In February 2005, an employee applied for a nursing position at
the Trois-Rivières regional hospital centre. At the time, he
was asked to fill out a pre-employment medical questionnaire in
which he confirmed having no psychiatric medical history. He was
subsequently hired in March 2005. In October 2006, the employee
went off on medical leave. Eventually, the employer discovered that
the employee had made several misrepresentations on his
pre-employment questionnaire, more specifically about his prior
psychiatric issues (suicidal tendencies, alcoholism, gambling
addiction, depressed and unstable moods, personality disorder,
Based on this information that had only recently been brought to
its attention, the employer decided to dismiss the employee in
December 2006, claiming, among other things, that the employee
had made a false declaration during the pre-employment process,
that the questions on which the employee had lied were relevant to
ensure the efficient and economic performance of the nursing
function (a work dysfunction could have a direct impact on the
quality of patient care and safety) and that if it had received an
accurate and complete response during the pre-employment period, it
would have had grounds not to hire the employee.
The union representing the employee filed a grievance to contest
the dismissal. The grievance was dismissed by the arbitrator seized
of the matter and the decision upheld by the Superior Court of
Québec in judicial review. The matter made its way up to the
Court of Appeal of Québec.
The Court of Appeal first noted that the legal principles
applicable here are essentially found in sections 18.1 and 20
of the Québec Charter of Human Rights and Freedoms
(R.S.Q., C. 12) (the "Charter"). These
provide that no one may, in an employment application form or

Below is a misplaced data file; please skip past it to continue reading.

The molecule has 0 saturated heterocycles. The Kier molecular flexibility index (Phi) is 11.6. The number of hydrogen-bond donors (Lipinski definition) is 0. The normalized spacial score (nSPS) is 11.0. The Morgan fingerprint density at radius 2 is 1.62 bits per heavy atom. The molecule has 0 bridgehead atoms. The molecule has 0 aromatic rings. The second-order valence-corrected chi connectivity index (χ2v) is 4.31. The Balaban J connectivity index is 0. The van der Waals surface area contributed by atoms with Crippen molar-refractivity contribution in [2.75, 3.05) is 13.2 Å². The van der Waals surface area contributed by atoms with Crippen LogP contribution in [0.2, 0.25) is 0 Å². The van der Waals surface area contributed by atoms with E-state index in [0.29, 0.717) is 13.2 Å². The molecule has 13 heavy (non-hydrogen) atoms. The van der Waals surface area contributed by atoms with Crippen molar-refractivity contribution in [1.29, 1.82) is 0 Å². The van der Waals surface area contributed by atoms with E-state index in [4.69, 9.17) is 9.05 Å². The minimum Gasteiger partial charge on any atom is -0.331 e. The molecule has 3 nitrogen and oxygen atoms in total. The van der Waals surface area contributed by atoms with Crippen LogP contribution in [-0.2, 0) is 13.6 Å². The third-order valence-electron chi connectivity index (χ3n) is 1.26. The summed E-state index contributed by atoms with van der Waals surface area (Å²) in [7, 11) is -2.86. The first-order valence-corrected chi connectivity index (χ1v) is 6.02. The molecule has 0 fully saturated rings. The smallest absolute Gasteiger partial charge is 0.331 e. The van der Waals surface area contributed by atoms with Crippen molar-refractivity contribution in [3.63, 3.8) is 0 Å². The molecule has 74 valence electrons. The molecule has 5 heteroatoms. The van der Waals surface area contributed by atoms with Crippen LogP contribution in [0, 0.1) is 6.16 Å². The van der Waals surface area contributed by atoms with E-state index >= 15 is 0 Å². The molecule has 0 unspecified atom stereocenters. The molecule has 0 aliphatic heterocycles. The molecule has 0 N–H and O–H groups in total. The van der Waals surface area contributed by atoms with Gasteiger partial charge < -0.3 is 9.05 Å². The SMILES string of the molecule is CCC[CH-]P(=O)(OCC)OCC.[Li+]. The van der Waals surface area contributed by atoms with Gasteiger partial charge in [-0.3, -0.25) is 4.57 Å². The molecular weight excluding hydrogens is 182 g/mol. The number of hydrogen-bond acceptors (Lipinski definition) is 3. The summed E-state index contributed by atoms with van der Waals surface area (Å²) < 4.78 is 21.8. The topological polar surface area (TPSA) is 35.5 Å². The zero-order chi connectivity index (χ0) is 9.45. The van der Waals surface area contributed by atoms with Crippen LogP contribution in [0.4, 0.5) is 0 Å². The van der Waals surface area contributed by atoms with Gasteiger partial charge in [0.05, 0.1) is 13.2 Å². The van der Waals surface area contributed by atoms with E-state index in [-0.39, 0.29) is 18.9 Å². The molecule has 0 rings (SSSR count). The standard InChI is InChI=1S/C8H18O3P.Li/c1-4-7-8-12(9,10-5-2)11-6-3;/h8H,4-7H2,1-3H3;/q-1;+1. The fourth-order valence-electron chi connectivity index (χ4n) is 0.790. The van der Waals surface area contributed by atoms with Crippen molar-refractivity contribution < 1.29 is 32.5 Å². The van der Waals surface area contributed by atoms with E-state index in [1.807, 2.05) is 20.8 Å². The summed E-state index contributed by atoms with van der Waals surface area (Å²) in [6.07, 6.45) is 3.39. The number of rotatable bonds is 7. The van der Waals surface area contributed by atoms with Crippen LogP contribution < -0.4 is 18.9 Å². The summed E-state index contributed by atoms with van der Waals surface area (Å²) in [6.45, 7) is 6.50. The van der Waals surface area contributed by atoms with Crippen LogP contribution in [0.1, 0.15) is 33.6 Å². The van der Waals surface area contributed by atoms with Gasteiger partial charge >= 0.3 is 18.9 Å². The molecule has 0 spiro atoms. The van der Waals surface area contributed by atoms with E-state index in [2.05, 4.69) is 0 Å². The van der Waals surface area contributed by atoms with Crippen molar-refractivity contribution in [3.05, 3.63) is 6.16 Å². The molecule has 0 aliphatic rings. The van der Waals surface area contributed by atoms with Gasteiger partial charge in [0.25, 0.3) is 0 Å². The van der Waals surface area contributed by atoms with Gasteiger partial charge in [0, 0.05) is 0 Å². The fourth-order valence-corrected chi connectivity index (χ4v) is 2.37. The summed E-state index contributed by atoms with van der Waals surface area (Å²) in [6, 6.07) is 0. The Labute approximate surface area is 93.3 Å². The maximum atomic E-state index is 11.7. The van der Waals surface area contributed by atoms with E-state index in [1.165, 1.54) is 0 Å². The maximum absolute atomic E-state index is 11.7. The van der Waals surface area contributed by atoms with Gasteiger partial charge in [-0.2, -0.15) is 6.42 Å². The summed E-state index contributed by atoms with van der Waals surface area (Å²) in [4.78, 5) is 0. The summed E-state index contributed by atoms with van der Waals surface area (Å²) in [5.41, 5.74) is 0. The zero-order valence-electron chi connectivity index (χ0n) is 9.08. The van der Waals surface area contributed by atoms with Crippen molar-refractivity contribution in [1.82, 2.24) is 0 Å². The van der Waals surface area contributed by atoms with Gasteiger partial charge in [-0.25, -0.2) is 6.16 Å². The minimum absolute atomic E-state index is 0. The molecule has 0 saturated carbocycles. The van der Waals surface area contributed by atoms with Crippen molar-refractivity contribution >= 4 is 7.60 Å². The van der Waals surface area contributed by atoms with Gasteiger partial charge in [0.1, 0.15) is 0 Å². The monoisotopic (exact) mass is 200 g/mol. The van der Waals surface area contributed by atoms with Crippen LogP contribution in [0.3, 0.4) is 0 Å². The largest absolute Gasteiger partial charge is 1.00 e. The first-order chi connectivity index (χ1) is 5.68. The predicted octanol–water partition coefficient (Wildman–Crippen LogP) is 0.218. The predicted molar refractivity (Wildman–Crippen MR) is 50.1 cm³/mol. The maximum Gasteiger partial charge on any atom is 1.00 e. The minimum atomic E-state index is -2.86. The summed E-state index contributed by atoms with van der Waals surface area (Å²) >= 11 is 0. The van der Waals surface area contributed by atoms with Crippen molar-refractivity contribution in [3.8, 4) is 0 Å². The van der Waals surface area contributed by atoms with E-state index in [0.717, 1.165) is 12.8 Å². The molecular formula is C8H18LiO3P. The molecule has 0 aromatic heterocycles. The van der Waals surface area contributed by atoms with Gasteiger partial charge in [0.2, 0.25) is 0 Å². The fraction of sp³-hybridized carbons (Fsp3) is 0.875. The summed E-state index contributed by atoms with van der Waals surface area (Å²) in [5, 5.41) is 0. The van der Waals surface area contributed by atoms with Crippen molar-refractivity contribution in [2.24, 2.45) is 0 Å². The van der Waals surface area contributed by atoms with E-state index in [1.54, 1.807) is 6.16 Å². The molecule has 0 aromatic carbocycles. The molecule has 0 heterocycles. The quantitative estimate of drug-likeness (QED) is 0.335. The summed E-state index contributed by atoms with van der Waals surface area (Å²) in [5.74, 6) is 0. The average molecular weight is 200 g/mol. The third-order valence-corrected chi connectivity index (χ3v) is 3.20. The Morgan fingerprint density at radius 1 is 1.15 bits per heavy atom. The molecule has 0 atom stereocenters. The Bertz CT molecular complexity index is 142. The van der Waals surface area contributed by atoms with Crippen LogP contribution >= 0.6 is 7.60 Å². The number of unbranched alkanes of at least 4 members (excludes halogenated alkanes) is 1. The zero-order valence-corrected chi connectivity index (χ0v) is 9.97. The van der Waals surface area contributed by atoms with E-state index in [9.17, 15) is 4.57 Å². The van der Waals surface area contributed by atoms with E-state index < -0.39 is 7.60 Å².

employment interview, require a person to give information
regarding any ground of discrimination recognized by the Charter,
unless that information can be justified based on the aptitudes or
qualifications required for an employment.
The Court of Appeal emphasized that a request for information
that is discriminatory in appearance can be justified if it is made
for a rational purpose related to the performance of the work in
question and is reasonably necessary to achieve this legitimate
Applying these principles to the case at hand, the Court of
Appeal confirmed that the information hidden by the employee was
reasonably related to the performance of his work as a nurse and
therefore, could be asked. In so doing, the Court of Appeal
dismissed the union's argument that as of the moment certain
questions are based on discriminatory grounds (such as disability
as the union alleged in this particular case), an employee can no
longer be accused of misrepresentation in respect of that
information. In other words, according to the Court, candidates
cannot, when in doubt, hide information that might be prejudicial
to them to later turn around and invoke, if that subterfuge is
eventually revealed, the potentially discriminatory nature of some
of the questions asked.
As for the employer's duty to accommodate, the court
specified that such a duty was never triggered given the
Lessons for employers
The Court of Appeal of Québec has just reiterated the
employers' right to ask questions in pre-employment interviews
designed to obtain information on any of the discriminatory grounds
recognized by the Charter if that information is rationally
connected to the nature of the position. Still, employers should
remain cautious. Instances of misrepresentation must be dealt with
on a case by case basis, and employers will have to demonstrate
that this information was reasonably necessary and justified in
light of the aptitudes and qualifications required by the
This right to obtain truthful responses to questions asked does
not, however, absolve employers from their duty to accommodate. If
employees respond honestly to the questions asked, employers must
conduct the appropriate analysis to determine whether a reasonable
accommodation is possible or raises undue hardship.
Unfortunately, reasonable accommodation for employees in the workplace continues to be the source of significant litigation and even today we continue to see outrageous examples of employers behaving badly.
A former teacher at Bodwell High School has learned a valuable lesson from the B.C. Human Rights Tribunal— it is not discriminatory for an employer to offer child-related benefits to only employees with children.
We are now beginning to see reported cases involving charges and subsequent fines laid against employers for failing to provide information, instruction and supervision to protect a worker from workplace violence.
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